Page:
The game continues as each card is exposed in turn, with a betting interval in between each exposed card. Finally, when six cards are exposed, there is a declare of high or low. If two or more players are competing for either half of the pot there is a final betting round. The last card is then revealed and the pot awarded.
If you’ve been counting along you would have tabulated nine betting rounds for this game: one before the draw, one after the draw, one for each of six exposed cards, and one after the declare. There’s the potential for a huge pot.
Mike and I had the following hands before the draw. We were playing $1/2 with a $1 dealer ante.
I had dealt. So pre-flop Mike had the first action. He had three perfect low cards, but needed a strong draw to hit a decent low or high. So he checked.
I had trips; a good pre-draw hand. So I bet.
Mike called. I’ve never seen anyone fold pre-draw in this game – there are just too many possibilities.
Mike drew two cards, discarding the and the . Frankly, I would have thrown all four high cards – looking for the perfect wheel. But hey, that’s strategy. And after-hours office poker is mainly about killing time and having fun.
I drew four cards, throwing away the , , , and . I was going for the full house or quads.
Mike picked up the and – hitting a wheel! The lucky SOB.
I also picked up low cards – the , , , and . No full house.
We each arranged our hands and then flipped over the first one.
Mike flipped over the .
I turned the . Betting began with Mike.
He bet $1. I raised. He called.
He turned over the , showing
I turned over the , showing
He was high and checked. I bet $1. He called.
On the next card he showed: .
I showed: .
He checked. I bet $1.00. He called.
On the next up card the limits doubled to $2.00 where they would remain throughout the rest of the game.
He showed: .
I showed: .
I bet $2.00. He raised $2.00. I re-raised $2.00. He called.
On the next card he showed: .
I showed: .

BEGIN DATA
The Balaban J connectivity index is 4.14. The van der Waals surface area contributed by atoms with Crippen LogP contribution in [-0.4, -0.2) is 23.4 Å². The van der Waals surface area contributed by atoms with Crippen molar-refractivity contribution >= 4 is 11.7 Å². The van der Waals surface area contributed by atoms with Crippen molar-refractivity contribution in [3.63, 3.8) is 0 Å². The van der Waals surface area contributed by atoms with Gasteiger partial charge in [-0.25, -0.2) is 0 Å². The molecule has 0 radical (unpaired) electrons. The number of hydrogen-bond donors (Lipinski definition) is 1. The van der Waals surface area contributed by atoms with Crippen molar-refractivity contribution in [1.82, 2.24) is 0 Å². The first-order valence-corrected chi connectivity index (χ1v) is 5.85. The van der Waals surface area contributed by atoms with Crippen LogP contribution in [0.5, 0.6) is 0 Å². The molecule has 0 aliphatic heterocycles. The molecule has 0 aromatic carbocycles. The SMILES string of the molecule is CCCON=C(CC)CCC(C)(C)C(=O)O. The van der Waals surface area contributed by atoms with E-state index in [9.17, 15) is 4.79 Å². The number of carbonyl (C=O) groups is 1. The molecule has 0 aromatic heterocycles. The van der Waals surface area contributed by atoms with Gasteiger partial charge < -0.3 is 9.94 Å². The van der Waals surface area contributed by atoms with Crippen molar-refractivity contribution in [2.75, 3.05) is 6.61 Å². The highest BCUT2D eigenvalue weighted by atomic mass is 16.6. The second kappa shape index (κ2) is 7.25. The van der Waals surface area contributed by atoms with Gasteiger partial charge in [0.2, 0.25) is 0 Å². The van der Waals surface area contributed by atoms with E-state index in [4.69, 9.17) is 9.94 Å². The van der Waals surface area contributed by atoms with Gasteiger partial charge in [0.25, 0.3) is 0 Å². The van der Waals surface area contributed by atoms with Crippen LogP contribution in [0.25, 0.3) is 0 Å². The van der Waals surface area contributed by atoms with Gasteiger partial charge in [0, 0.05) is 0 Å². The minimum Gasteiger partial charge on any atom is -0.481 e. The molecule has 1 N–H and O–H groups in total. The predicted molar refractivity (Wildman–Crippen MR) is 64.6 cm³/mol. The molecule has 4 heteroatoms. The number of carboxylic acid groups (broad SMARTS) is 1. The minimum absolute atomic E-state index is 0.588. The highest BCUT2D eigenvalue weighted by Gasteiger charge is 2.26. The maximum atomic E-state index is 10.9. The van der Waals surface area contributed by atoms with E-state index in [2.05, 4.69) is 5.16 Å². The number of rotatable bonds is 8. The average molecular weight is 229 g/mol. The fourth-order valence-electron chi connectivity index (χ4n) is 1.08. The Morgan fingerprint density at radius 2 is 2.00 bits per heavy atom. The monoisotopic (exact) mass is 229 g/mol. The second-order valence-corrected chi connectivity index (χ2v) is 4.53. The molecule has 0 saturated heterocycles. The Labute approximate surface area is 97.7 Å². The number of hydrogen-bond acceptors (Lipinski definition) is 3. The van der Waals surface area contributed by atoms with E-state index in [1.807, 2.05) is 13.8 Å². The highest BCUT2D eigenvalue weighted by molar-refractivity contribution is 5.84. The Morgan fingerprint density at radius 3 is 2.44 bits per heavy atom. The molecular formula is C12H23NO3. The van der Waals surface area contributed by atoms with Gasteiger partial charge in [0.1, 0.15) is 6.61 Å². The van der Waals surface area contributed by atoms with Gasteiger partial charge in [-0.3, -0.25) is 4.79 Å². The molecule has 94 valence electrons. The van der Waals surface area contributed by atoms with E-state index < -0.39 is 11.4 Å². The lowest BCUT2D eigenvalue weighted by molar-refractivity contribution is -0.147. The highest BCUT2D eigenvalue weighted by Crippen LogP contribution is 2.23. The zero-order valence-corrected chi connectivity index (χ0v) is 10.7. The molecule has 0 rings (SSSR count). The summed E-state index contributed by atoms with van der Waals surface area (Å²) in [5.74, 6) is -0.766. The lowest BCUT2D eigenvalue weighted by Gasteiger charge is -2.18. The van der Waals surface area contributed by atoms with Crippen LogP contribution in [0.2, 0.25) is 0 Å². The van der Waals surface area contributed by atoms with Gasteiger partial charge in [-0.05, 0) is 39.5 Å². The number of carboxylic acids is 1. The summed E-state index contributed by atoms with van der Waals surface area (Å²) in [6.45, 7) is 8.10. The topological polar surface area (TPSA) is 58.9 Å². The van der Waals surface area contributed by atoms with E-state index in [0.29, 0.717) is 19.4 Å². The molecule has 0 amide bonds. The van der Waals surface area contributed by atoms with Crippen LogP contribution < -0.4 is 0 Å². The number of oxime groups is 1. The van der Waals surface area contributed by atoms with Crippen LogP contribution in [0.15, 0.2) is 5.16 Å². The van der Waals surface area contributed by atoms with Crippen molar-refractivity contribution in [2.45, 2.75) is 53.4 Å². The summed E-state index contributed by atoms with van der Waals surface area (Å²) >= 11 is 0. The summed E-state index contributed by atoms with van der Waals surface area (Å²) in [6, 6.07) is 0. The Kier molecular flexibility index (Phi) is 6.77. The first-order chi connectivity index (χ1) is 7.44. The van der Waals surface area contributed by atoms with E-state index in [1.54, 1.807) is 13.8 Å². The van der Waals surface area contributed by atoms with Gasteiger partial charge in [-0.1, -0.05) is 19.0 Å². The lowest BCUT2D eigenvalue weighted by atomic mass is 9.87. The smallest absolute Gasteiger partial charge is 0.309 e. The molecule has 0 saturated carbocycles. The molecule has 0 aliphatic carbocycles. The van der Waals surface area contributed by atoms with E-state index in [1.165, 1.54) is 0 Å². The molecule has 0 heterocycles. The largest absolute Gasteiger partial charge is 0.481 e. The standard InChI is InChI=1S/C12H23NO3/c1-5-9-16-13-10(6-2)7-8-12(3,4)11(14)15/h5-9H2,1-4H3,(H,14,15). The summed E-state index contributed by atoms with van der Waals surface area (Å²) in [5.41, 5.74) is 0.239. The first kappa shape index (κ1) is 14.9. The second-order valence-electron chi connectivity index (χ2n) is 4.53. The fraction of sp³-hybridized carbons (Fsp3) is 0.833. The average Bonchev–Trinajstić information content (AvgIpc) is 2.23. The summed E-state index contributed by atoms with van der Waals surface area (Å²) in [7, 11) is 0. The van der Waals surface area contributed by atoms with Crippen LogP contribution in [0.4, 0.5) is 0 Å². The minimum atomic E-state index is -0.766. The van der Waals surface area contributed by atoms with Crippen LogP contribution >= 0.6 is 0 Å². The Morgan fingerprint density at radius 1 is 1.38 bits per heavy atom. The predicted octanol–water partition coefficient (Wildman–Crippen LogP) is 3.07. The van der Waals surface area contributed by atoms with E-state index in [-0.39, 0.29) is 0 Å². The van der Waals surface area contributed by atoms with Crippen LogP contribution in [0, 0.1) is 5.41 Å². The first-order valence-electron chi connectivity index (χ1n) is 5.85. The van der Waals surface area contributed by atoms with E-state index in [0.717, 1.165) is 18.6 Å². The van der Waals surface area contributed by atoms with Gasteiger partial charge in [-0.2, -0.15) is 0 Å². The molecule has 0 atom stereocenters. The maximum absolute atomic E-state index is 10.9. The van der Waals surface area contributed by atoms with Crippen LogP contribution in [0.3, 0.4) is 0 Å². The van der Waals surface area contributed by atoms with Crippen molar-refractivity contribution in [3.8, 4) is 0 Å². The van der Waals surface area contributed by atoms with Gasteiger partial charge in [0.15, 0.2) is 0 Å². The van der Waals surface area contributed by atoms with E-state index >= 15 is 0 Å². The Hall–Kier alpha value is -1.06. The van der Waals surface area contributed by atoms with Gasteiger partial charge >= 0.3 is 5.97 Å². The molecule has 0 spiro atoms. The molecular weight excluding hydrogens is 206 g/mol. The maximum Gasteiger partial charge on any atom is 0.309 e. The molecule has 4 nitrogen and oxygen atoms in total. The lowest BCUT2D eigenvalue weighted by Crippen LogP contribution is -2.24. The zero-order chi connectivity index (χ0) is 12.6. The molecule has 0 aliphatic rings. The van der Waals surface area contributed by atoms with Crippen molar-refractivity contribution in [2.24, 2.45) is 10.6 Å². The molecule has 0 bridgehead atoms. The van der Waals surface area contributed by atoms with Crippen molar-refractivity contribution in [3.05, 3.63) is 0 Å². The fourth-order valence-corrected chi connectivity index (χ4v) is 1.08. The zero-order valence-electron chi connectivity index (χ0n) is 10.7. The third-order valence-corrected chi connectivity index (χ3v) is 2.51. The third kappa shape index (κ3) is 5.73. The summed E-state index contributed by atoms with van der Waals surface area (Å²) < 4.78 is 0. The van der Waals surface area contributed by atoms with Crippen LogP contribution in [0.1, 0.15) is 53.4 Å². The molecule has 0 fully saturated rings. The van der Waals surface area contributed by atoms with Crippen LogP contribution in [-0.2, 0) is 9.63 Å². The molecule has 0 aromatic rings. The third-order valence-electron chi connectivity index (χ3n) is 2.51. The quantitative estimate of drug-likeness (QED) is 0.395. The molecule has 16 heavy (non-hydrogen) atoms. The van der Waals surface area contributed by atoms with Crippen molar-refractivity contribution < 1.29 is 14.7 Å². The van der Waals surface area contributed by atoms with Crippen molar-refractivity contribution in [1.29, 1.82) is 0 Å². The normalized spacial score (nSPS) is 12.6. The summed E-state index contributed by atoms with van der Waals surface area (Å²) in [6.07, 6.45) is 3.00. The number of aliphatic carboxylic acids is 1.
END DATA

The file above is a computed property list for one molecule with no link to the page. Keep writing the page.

I bet $2.00. He called.
On the next card he showed: .
I showed .
I was high with my trip 8s. I wanted very badly to convince him I had a full house – which would be higher than any hand he could have for high. So I checked, hoping for a check raise. He bet $2.00. I raised. He re-raised me. I re-raised him. And he called.
We then declared.
He declared low. I declared high. We split the pot. He and I revealed our last cards.
He showed the for the wheel. I showed the for trip 8s. My betting had convinced him that I had the full house. Otherwise he would have declared both ways and scooped a monster. I felt that I had won even though I had just broken even. Hey, sometimes breaking even is the best you can hope for.
Just then, a third guy from the office, Brian, stopped by. “Poker?” I asked. He smiled and said that he was really busy – but that he’d love to play. We dealt him in. We played a few hands that weren’t contested after the draw. And then this hand came up that really had us shaking our heads and laughing.
I started the betting at $1.00. Mike and Brian each called.
I drew two cards.
Mike drew four cards.
Brian drew five cards.
I bet $1.00 after the draw. Mike raised $1.00, Brian re-raised, and I capped it. $16.00 in the pot after the draw.
We arranged our cards. They each laughed as they did this. I tried to keep a poker face. It was tough. I had been dealt a full house, Jacks full of Kings. I didn’t improve on the draw – getting a 5 and a 7. I figured that I couldn’t pretend to be low for very long so I’d just try to keep it looking like two pair as long as possible and hope that one of them caught a flush or a straight or a flush and was going for high.
I turned the
Mike turned the
Brian turned the
I was high and bet $1.00. Mike called and Brian raised. I re-raised and Mike and Brian called. $28 in the pot.
I was high and checked (hoping to get them to think that I respected their lows and might be trying to sneak in for high – normally a dangerous game). Mike bet. Brian called. I called. $31 in the pot.